Cancellation of “American Restoration”

The TV series was canceled after five years, much to the dismay of its loyal viewers from 87 countries where it was aired. With an average of 2.9 million viewers each week, many were surprised by this move from the network. No official statement was issued regarding the matter and people began to wonder about the cause of the cancellation. Fans were appeased when it was announced that they were rebooting the show, but only until they realized that Rick Dale and his crew wouldn’t be part of it.

Speculations arose, and the one who suffered the most was Rick, as he was put in a bad light when people were trying to understand why he was fired. Some thought that he had become difficult to work with or that he demanded a higher fee. Others claimed that his work had become shoddy and he lost sight of what he said made his business a success, which was his attention to detail. It didn’t help that he failed to deliver on his promise to an 85-year-old man in restoring a 1950’s jukebox for $4,000. While its exterior looked well, it wasn’t functioning properly. Then, there were those who believed that Rick refused to be part of a show in which he would share the limelight with other restoration shops. It was said that as each restoration project took time to finish, the producers thought it best to include other shops so Rick’s Restorations wouldn’t be inundated with work that might result in substandard quality.

Nobody knew what really happened, only that an emotional Rick took to social media and uploaded a video thanking his fans for their support.

American Restoration

He further said, ‘There will only be one Rick’s Restorations, which is basically American Restoration.’ He even went as far as to ask his fans to go to the “American Restoration” website to share how they felt about it. A fan initiated a petition for the network to keep Rick on the show, but it only attracted a few signatures, so nothing came of it.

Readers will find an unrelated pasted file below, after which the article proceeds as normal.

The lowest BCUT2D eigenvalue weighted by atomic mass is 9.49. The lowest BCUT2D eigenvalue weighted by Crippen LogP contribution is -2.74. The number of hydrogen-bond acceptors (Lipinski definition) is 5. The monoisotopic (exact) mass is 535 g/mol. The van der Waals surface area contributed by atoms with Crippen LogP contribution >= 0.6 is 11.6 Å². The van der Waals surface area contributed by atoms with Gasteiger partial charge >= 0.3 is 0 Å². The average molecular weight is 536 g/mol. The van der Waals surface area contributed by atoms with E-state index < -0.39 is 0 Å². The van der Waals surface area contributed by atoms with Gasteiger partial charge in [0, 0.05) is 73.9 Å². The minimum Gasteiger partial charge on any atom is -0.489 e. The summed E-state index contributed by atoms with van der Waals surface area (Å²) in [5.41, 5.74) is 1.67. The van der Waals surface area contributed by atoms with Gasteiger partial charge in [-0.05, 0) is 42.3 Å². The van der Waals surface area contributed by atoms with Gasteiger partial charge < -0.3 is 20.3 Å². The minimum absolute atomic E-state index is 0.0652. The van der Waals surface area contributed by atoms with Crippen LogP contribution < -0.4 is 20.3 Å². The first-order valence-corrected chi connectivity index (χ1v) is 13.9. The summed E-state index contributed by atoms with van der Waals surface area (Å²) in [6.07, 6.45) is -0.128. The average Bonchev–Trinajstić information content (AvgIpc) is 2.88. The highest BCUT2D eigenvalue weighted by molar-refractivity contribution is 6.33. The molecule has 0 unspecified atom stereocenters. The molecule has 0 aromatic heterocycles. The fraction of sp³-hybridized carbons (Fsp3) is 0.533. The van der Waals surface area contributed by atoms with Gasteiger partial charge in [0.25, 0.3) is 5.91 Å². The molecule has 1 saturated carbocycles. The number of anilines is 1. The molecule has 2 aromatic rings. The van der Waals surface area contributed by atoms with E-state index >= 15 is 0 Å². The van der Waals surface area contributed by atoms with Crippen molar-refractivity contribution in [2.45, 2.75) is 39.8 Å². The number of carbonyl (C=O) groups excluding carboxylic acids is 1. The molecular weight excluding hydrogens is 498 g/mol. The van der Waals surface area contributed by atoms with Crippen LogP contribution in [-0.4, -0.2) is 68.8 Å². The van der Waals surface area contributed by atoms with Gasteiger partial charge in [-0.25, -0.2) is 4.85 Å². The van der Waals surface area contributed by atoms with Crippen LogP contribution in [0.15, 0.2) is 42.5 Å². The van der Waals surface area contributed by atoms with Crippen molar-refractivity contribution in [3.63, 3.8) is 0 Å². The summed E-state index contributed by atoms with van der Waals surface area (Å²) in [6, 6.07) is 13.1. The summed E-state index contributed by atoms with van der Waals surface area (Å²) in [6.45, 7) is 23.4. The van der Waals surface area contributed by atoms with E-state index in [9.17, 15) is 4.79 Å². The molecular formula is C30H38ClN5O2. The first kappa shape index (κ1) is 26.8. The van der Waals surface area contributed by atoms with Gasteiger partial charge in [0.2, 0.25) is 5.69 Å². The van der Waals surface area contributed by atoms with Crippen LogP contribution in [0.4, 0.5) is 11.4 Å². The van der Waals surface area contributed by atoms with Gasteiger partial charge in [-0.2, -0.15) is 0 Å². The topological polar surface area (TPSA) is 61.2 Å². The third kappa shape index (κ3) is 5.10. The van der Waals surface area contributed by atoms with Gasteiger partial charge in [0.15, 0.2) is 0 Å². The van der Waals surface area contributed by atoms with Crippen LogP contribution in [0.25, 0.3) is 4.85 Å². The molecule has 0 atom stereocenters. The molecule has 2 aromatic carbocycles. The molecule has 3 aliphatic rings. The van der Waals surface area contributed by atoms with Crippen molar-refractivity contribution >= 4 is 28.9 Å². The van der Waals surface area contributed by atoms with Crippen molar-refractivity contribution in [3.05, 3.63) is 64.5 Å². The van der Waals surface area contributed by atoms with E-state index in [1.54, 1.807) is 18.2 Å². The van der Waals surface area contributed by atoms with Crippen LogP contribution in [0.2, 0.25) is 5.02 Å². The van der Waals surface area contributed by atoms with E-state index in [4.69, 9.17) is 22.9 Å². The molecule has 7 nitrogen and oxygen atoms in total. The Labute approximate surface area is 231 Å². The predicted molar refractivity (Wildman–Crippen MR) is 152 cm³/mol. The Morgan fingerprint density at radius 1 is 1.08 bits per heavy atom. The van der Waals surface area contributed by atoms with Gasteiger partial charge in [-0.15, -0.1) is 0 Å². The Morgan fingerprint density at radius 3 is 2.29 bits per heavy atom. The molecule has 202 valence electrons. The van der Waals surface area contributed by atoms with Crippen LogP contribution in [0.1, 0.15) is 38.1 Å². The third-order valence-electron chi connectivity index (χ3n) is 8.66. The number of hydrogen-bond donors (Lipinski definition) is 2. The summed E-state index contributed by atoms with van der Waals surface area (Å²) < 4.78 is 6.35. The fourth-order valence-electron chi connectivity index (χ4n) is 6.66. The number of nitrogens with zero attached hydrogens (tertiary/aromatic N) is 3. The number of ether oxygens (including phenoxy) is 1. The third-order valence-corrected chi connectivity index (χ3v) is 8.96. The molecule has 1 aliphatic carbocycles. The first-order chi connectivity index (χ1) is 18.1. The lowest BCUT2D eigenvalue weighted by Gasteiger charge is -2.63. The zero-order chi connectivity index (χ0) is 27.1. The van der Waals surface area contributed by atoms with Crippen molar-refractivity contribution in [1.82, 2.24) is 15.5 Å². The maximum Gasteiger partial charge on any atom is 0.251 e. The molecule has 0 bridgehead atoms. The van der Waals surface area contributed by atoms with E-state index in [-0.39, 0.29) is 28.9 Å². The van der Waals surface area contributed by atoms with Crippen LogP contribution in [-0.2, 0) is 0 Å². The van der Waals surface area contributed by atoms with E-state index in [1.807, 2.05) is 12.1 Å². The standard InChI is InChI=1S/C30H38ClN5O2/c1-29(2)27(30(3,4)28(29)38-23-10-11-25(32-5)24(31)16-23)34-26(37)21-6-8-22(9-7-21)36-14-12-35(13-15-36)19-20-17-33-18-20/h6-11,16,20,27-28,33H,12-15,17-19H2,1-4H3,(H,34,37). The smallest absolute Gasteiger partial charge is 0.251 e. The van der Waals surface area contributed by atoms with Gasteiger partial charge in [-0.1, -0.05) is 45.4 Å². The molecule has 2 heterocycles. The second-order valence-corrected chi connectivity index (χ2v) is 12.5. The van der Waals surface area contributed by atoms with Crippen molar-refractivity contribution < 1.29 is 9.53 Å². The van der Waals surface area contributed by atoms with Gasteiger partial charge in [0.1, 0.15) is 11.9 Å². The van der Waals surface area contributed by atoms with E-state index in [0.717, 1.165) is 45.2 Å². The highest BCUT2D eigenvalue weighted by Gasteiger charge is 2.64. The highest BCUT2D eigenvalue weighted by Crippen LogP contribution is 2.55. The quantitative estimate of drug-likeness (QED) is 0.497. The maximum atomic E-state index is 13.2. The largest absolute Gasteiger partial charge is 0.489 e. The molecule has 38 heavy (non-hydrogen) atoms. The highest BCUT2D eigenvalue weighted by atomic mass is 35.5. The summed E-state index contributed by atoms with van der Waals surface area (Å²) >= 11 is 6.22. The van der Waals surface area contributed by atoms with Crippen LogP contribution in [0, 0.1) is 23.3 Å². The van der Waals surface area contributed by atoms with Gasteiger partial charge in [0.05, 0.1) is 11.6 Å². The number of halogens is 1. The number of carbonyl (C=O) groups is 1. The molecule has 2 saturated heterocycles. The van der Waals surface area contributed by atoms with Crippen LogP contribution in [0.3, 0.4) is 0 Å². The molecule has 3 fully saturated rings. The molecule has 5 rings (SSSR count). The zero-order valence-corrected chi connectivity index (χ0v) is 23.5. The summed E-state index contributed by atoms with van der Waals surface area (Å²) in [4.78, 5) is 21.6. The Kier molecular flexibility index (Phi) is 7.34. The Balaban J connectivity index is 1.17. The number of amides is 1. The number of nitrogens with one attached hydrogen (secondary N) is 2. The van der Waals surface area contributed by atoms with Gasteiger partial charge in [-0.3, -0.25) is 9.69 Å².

Season seven premiered in January 2016, with 13 episodes featuring five restoration shops such as Bodie Stroud Industries, Dale Walksler’s Wheels Through Time, Andy Bowman Jr.’s Monkey Business, Steve’s Restorations and Hot Rods, and Bob Halliday’s Bob’s Garage. However, it wasn’t renewed for another season. While some viewers acknowledged that it was a good show, it wasn’t as successful as the first six seasons.

Where is Rick Dale and his crew today?

There was a grand re-opening of Rick’s shop on 17 October 2015 with Mayor Carolyn Goodman giving a speech and proclaiming that day as Rick’s Restorations’ Day in the City of Las Vegas. Unfortunately, his business didn’t fare as well as before, and he eventually had to shut it down.

Some weren’t surprised by this, considering that the property was leased to accommodate filming for the show. He initially worked at a shop and boneyard that took him 15 years to build, but he said that they’d outgrown it. Much of the filming done since season three took place in this new property, which was much bigger than their former workplace. They made the façade look like one would see in an old town street such as a diner, theater, bank, and barbershop. Since they were no longer filming, they didn’t need such a big place anymore.

Rick’s Restorations merchandise is available for sale on their website, and includes glassware, beanies/hats, shirts, and bumper stickers. People who are interested in vintage machines restored by Rick and his crew would be delighted to know that they still have a chance to own one of these: Fire Chief Pedal Car, Candy Machines (U-Select, Green Stoner, and Wood Grain Stoner), Bally’s Slot Machine, and Coca-Cola Vendo Machines. If one wanted a special message from Rick Dale such as a birthday greeting or words of encouragement, then a two-minute or less video would be sent through e-mail at a minimal cost.